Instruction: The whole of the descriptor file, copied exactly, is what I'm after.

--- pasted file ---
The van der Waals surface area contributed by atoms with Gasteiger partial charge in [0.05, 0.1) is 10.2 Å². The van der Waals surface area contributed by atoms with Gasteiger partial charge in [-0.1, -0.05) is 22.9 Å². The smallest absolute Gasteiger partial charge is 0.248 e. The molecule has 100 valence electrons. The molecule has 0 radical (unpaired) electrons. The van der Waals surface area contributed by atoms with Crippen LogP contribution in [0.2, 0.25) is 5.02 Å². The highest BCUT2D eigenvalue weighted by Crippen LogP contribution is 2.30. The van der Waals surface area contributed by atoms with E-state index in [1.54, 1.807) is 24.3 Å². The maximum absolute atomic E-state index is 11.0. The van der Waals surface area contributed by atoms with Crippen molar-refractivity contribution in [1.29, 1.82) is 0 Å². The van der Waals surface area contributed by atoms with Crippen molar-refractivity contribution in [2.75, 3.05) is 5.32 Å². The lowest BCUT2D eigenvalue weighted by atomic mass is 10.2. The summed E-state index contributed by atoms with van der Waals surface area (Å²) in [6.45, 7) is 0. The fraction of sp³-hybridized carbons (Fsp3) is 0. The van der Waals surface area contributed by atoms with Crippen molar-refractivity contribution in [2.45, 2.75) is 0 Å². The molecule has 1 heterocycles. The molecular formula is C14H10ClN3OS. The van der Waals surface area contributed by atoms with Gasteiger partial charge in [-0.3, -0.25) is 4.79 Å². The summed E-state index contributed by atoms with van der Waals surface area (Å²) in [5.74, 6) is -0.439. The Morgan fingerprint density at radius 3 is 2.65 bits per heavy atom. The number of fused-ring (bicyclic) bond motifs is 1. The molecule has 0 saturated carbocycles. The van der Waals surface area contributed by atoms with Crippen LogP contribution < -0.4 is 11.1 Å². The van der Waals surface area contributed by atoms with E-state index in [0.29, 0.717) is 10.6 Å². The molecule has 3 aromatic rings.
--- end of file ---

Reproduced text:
The van der Waals surface area contributed by atoms with Gasteiger partial charge in [0.05, 0.1) is 10.2 Å². The van der Waals surface area contributed by atoms with Gasteiger partial charge in [-0.1, -0.05) is 22.9 Å². The smallest absolute Gasteiger partial charge is 0.248 e. The molecule has 100 valence electrons. The molecule has 0 radical (unpaired) electrons. The van der Waals surface area contributed by atoms with Crippen LogP contribution in [0.2, 0.25) is 5.02 Å². The highest BCUT2D eigenvalue weighted by Crippen LogP contribution is 2.30. The van der Waals surface area contributed by atoms with E-state index in [1.54, 1.807) is 24.3 Å². The maximum absolute atomic E-state index is 11.0. The van der Waals surface area contributed by atoms with Crippen molar-refractivity contribution in [1.29, 1.82) is 0 Å². The van der Waals surface area contributed by atoms with Crippen molar-refractivity contribution in [2.75, 3.05) is 5.32 Å². The lowest BCUT2D eigenvalue weighted by atomic mass is 10.2. The summed E-state index contributed by atoms with van der Waals surface area (Å²) in [6.45, 7) is 0. The fraction of sp³-hybridized carbons (Fsp3) is 0. The van der Waals surface area contributed by atoms with Crippen molar-refractivity contribution in [2.45, 2.75) is 0 Å². The molecule has 1 heterocycles. The molecular formula is C14H10ClN3OS. The van der Waals surface area contributed by atoms with Gasteiger partial charge in [-0.3, -0.25) is 4.79 Å². The summed E-state index contributed by atoms with van der Waals surface area (Å²) in [5.74, 6) is -0.439. The Morgan fingerprint density at radius 3 is 2.65 bits per heavy atom. The number of fused-ring (bicyclic) bond motifs is 1. The molecule has 0 saturated carbocycles. The van der Waals surface area contributed by atoms with Crippen LogP contribution < -0.4 is 11.1 Å². The van der Waals surface area contributed by atoms with E-state index in [0.29, 0.717) is 10.6 Å². The molecule has 3 aromatic rings.